For SpaceUpClose.com & RocketSTEM
CAPE CANAVERAL NATIONAL WILDLIFE REFUGE, PLAYALINDA BEACH, FL – After successfully completing a static fire test Sunday afternoon, Jan. 31, SpaceX was initially targeting predawn Tuesday for launch of the next batch of 60 Starlink broadband internet satellite to orbit while keep an eye om poor weather prospects for both the launch site and the booster recovery zone in the Atlantic Ocean.
However as I was writing this story both weather areas of concern deteriorated and SpaceX announced today, Monday, February 1, that they would delay the liftoff at least another 24 hours to early Wednesday – with further delays to Thursday very possible.
“Static fire test complete – targeting Tuesday, February 2 at 6:19 a.m. EST for launch of 60 Starlink satellites from LC-39A; team is keeping an eye on launch and recovery weather,” SpaceX tweeted late Sunday over 7 hours post test.
Static fire test complete – targeting Tuesday, February 2 at 6:19 a.m. EST for launch of 60 Starlink satellites from LC-39A; team is keeping an eye on launch and recovery weather
— SpaceX (@SpaceX) February 1, 2021
“Due to rough weather in the recovery area, now targeting no earlier than Wednesday, February 3 at 5:57 a.m. EST for launch of Starlink,” SpaceX tweeted Monday as poor weather continued.
Due to rough weather in the recovery area, now targeting no earlier than Wednesday, February 3 at 5:57 a.m. EST for launch of Starlink
— SpaceX (@SpaceX) February 1, 2021
The brief hold down static fire test of the 23 story tall Falcon 9 rocket booster fully integrated with the nose cone attached and encapsulating the Starlink payload for the 18th mission was carried out precisely at 2 p.m. Sunday (1900 GMT) afternoon Jan. 31 under mostly sunny skies but with chilly winds – and also about 2 hours into the 6 hour long test window that opened at 12 noon with no action, and no signs pf propellant loading.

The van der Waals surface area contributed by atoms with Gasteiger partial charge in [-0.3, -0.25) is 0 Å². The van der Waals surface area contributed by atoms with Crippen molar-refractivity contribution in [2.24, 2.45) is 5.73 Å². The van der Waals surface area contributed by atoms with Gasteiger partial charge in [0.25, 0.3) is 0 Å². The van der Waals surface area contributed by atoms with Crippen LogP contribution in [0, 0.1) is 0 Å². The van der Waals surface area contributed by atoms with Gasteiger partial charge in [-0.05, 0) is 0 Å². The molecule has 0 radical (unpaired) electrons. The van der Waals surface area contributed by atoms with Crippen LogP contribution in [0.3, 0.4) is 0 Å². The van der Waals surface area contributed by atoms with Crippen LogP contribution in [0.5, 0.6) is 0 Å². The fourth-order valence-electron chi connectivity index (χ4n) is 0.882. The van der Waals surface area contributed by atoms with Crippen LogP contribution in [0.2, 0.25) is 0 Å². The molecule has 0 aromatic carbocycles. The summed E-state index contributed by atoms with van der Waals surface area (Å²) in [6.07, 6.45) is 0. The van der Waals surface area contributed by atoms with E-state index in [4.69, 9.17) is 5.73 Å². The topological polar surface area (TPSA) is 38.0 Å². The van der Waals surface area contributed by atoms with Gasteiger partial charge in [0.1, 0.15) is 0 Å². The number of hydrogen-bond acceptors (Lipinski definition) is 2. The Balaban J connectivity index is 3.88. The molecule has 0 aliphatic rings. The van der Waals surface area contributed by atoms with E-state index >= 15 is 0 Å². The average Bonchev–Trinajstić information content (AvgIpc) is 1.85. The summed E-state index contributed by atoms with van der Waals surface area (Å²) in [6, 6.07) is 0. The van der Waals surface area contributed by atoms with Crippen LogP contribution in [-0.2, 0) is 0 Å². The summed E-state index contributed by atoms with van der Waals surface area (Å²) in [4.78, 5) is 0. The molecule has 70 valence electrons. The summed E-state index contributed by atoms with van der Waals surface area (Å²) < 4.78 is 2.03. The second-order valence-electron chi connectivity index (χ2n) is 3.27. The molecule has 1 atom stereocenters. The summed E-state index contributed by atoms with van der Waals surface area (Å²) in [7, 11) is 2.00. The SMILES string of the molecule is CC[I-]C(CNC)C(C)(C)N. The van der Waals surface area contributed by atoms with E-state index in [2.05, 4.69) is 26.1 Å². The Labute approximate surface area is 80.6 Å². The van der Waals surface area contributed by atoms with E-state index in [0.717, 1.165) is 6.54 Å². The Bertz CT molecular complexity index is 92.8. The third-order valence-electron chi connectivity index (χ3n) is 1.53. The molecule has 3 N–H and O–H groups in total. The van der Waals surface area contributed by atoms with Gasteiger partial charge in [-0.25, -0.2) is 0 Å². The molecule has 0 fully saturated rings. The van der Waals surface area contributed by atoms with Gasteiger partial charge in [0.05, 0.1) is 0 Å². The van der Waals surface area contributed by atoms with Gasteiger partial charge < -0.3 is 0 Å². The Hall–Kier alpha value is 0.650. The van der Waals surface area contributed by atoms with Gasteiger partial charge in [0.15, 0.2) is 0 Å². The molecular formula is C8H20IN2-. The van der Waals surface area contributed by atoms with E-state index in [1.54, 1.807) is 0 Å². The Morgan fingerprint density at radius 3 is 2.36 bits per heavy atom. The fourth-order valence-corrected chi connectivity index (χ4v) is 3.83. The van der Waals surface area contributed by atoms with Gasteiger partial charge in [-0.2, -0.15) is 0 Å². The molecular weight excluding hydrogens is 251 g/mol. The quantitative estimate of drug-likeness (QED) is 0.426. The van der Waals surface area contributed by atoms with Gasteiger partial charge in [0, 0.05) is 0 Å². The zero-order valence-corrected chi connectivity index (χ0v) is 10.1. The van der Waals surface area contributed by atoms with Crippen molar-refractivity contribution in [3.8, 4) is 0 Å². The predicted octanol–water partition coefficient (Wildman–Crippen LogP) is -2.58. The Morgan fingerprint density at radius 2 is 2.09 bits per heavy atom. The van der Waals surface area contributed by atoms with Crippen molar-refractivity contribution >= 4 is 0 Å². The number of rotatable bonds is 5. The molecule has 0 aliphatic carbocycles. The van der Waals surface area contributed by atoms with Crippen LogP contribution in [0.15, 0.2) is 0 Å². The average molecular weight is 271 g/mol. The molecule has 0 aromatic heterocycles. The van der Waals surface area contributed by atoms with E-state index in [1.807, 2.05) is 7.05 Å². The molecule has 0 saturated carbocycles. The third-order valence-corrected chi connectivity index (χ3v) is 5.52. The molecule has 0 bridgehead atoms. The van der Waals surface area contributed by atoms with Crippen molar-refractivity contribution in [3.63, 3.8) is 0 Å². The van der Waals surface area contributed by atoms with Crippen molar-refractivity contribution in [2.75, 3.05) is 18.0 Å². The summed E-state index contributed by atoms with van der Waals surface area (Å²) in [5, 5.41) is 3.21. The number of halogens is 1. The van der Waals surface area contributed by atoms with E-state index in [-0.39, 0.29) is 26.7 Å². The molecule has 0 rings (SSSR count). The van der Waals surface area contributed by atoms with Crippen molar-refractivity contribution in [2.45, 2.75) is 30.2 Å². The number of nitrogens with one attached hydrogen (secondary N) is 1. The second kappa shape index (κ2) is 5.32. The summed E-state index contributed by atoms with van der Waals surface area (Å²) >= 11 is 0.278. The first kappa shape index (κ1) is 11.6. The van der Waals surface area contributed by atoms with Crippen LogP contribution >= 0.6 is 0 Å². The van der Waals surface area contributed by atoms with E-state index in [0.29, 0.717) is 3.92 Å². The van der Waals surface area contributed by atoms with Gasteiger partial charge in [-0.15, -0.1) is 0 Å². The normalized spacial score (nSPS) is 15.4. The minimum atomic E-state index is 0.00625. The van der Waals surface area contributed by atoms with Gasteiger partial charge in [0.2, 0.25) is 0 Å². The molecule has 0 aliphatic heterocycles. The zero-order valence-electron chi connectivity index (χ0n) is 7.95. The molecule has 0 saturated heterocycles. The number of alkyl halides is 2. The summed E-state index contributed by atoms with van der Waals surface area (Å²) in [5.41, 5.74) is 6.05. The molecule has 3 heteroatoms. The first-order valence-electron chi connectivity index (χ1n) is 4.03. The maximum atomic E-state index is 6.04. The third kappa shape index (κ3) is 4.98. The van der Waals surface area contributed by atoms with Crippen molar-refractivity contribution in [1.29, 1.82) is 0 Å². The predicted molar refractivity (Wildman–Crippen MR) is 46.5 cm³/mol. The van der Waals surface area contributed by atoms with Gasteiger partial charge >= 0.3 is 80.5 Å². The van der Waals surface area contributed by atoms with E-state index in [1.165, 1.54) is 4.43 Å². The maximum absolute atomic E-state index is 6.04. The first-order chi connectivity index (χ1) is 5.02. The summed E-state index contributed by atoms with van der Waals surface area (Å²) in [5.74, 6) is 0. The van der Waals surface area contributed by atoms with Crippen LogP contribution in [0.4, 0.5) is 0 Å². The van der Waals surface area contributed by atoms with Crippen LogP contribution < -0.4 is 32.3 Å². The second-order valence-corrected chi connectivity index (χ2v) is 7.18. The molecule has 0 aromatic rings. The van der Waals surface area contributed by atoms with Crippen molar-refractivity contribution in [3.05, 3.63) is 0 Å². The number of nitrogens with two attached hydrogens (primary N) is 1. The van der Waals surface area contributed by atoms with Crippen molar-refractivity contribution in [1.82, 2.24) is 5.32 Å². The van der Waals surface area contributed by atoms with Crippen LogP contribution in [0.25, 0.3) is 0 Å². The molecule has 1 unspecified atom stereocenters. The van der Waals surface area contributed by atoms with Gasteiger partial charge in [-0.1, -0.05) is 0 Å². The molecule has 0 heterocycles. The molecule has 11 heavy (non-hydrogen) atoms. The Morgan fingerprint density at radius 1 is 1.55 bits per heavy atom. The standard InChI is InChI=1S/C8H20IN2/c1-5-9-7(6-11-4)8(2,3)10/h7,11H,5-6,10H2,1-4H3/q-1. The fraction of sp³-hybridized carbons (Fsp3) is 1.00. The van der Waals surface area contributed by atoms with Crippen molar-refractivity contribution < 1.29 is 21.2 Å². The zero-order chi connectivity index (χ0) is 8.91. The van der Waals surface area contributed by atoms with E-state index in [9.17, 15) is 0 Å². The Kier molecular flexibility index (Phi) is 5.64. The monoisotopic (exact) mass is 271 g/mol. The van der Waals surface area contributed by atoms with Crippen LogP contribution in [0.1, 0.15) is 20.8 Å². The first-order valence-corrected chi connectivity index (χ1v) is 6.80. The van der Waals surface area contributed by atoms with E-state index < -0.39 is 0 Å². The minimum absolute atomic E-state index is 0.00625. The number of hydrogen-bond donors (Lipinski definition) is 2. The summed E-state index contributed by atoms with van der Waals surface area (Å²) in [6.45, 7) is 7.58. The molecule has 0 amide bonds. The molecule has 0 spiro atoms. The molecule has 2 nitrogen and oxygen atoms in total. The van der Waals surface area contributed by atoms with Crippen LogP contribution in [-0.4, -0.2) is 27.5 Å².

I watched the mid-afternoon engine test Sunday afternoon from nearby in Cape Canaveral National Wildlife Refuge, FL. Roughly only about 3 miles away and observed the exhaust plume and vapor cloud emanating from the bottom of the booster.
Enjoy my eyewitness photos of the static fire test at Space UpClose.
All 9 Merlin 1D first stage engines were ignited Sunday at 2 p.m. to generate approx. 1.7 million pounds of thrust for about 3 seconds or so
During the hold down static fire test, the rocket’s first and second stages are fueled with liquid oxygen and RP-1 propellants just like an actual launch, and a simulated countdown was carried out to the point of a brief engine ignition lasting several seconds or so.
For many years SpaceX routinely carried out static fire tests.
But they skipped the test for the last 4 launches. It is not known why they stopped or why they resumed.
Its been quite a saga for this launch with multiple prelaunch delays already.
Initially SpaceX was targeting the static fire test for Friday, Jan. 29.
But while I was watching the Friday test attempt from a distance in Titusville it was aborted at the last moment.